Martin Goetz, one of the most vocal proponents of software patents, is meanwhile distorting facts in a pro-software patents site, bizarrely enough claiming that “Alice v. CLS Bank is a Victory for Software Patents”. That’s as inane as saying that a ruling in favour of police brutality helps victims of police. It just makes no sense at all. It’s not just a “man bites dog”-type sensationalism but a misleading statement.

In the absence of clarity in the press on this subject, as opposed to propaganda from patent lawyer, we may continue to see complete nonsense (obviously abstract) ideas from Apple hailed as genius patents [1, 2]. Dell in the mean time is pushing software patents into India, which in principle does not allow these.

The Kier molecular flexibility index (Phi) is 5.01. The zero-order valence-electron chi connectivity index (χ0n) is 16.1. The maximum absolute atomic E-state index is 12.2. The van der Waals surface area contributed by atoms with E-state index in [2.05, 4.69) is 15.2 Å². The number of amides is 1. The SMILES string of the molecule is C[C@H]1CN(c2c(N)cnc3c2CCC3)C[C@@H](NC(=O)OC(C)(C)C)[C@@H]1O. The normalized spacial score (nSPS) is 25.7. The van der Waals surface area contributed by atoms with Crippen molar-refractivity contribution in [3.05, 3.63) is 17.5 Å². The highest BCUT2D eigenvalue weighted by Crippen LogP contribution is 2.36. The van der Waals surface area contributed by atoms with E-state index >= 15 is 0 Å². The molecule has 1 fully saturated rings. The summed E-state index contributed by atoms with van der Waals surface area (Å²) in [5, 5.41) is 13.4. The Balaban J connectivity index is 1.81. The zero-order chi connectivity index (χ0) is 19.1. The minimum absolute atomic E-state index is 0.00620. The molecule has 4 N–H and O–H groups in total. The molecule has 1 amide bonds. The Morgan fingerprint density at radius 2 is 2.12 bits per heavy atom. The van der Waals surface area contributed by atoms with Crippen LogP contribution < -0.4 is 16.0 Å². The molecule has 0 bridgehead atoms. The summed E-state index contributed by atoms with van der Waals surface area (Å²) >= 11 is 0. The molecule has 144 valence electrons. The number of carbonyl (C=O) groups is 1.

To quote a new article from Economic Times (of India), “Dell is looking towards India to transform its research and development capabilities that have lagged rivals for years. The US technology company is strengthening its engineering team here and increasing the number of patent applications filed from India — which, a senior executive said, has already become the largest contributor to software patents for Dell — as the local unit gets a large piece of investment that chief executive Michael Dell has promised for its R&D push.”

Someone should tell Dell that software patents are not legal in India and increasingly they are not accepted in the US, either. Then again, now that Dell is partly controlled by Microsoft we can expect this kind of abusive behaviour, setting aside Dell’s lowering of salaries by driving jobs to Asia (Dell is definitely not going to offer them the same wages it offers in North American and Europe).